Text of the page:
Natural Gas: Coming to a Power Plant Near You?

Natural gas has has been selling at $2.50 in the U.S. at per million Btu, thanks to fracking.  That’s after bouncing around between $3.50 and $5.  Gas prices peaked at $13 in 2008. It’s still selling for $5 to $10 outside North America.

Folks in the gas industry claim they can provide cheap fuel here for a century. Factories that use a lot of heat (for making metals and glass, for instance) can now run more profitably in the United States than in countries with higher energy costs.

Natural gas pipeline in Switzerland. Energy-intensive factories can now operate more profitably in the U.S. than in countries with higher energy costs.

The implications for renewable-energy development in North America are vast, but not necessarily as ominous as some media reports would have it.

For context, consider that a million Btu (10 therms) has a theoretical heat value equivalent to 292 kilowatt-hours of electricity. But the world’s best combined-cycle heat-recovery gas turbine plants can hit 60-percent efficiency, and most existing plants run at 35 to 40 percent. On average, at $2.50, gas costs 2.1 cents per kilowatt-hour. That’s in the ballpark with coal.

The EPA says that compared to coal, natural gas produces half as much carbon dioxide, less than a third as much nitrogen oxides, and one percent as much sulphur oxides at the power plant. And so, faced with the costs of retrofitting a filthy old coal plant, it makes sense to turn it into a natural gas plant.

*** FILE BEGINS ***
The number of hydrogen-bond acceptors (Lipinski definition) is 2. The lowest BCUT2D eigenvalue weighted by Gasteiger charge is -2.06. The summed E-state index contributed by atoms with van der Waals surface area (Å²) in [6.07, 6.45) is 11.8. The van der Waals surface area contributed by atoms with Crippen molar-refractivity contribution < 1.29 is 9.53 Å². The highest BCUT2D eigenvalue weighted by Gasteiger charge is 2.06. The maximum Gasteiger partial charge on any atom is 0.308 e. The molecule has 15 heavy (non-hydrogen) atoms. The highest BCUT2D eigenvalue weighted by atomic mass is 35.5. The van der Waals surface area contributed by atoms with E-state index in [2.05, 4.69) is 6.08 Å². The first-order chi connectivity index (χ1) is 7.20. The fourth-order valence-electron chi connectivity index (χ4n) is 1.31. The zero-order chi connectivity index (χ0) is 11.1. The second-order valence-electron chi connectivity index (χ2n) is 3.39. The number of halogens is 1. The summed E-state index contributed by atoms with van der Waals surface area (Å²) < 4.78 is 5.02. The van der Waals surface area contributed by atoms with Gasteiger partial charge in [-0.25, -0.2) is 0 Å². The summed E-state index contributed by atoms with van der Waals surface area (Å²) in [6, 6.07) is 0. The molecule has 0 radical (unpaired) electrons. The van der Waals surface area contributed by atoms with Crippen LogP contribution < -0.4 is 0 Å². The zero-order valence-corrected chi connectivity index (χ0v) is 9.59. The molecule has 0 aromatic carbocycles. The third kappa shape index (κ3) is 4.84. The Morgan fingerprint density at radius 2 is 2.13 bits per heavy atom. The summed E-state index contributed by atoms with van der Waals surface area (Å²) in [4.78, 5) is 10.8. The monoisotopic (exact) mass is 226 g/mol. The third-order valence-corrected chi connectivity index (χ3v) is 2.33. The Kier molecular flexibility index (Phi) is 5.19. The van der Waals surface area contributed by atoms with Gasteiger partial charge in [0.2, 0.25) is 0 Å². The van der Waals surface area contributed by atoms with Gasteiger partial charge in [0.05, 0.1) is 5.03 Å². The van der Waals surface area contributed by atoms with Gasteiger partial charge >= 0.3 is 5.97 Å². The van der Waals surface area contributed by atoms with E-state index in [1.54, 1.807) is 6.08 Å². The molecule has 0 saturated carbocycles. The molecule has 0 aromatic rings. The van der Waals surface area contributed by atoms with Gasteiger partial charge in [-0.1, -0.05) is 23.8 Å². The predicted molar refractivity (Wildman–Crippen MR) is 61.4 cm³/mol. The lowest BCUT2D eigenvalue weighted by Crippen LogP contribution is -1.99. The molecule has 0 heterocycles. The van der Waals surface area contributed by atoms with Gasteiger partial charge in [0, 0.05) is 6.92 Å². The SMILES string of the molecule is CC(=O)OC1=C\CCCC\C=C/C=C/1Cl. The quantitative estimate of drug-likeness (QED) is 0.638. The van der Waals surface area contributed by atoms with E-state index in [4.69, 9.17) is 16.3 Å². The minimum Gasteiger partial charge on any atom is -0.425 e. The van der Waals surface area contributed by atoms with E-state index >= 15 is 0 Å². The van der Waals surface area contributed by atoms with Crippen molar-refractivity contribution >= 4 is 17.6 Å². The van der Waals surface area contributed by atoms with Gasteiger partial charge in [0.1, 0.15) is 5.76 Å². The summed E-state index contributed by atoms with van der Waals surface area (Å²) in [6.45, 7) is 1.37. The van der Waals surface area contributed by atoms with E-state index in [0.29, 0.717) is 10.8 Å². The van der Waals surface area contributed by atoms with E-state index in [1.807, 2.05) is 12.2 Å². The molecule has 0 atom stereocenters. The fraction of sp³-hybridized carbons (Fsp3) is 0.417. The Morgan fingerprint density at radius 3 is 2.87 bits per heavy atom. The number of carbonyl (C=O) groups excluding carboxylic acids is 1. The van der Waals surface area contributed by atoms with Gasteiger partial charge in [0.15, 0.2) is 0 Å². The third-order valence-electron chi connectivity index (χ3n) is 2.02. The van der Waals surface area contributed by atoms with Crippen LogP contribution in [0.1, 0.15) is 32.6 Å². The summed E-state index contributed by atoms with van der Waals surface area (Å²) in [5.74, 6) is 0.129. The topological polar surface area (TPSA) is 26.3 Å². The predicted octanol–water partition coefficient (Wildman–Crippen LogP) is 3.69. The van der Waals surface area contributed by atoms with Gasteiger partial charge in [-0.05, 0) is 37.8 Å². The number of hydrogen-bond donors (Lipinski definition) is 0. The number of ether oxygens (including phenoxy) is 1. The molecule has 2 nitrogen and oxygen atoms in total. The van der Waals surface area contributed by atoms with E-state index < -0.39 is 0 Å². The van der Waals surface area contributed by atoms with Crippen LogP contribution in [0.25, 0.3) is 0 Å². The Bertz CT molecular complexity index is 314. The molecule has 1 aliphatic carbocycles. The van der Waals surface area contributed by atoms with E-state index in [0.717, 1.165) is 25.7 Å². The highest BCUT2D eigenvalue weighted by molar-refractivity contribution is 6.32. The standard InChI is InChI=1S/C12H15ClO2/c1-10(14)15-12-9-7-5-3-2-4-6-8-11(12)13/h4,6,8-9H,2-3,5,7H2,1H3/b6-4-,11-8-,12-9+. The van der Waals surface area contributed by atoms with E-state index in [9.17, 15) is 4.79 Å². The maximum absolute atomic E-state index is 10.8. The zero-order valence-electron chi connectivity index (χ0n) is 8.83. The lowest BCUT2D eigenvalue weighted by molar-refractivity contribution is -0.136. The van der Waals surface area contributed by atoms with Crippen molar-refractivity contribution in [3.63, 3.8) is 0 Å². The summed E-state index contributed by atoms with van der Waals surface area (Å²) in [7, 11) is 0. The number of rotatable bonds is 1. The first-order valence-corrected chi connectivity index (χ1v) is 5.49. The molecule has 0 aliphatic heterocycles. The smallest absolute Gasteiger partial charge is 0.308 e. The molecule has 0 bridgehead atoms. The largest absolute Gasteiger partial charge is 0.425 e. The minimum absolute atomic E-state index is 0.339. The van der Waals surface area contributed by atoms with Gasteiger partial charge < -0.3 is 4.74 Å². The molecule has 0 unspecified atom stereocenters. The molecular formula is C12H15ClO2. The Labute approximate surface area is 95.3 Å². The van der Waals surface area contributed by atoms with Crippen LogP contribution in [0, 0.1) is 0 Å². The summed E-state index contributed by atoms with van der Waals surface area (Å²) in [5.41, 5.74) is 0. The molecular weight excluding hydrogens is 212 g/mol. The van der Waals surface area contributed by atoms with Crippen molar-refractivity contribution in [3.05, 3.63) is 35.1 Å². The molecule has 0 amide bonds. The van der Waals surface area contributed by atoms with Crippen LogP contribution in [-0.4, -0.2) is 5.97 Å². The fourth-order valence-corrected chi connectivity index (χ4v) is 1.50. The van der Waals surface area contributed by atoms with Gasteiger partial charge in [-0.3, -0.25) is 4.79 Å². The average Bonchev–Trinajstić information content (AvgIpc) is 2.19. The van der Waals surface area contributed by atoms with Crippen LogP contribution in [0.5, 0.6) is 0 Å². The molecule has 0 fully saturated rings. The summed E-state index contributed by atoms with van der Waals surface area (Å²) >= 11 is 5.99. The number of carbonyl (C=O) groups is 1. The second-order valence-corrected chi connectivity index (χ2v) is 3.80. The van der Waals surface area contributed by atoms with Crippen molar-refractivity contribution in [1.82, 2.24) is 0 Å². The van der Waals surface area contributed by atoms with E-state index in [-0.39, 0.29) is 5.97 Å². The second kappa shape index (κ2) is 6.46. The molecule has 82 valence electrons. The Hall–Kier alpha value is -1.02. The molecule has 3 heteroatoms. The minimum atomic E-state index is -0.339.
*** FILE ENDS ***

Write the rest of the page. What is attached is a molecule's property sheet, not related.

Sounds easy. But the utility business has the same problem the trucking companies do. They’d love to burn gas but it may not be readily available where they need it. The pipeline infrastructure doesn’t cover the country, and is expensive to install.

Greg Ebel, president of the gas-pipeline company Spectra, on March 4 told an audience at the Vail Global Energy Forum that he can cut the cost of natural gas in northern New Jersey and New York City by 75 percent, just by building a 16-mile pipeline. And 100 old coal plants lie close enough to his main routes to convert to gas.

But that’s 100 plants out of roughly 1500 coal-fired generating plants in the United States. In effect, natural gas faces some of the same transmission issues as utility-scale solar and wind power. And after the San Bruno explosion, new gas pipelines  ― even the renovation of old gas pipelines ― may face the same local resistance as any new above-ground high-voltage electric line.

Most important, those of us concerned about the future of the climate are aware that natural gas isn’t a solution to the carbon emissions problem. A report from the National Center for Atmospheric Research last fall pointed out that converting from coal to gas won’t be enough to halt or reverse global warming. Only carbon-free power sources can do that.

To learn more about the interface of renewable energy and natural gas, register today for the World Renewable Energy Forum in Denver, May 13-17.

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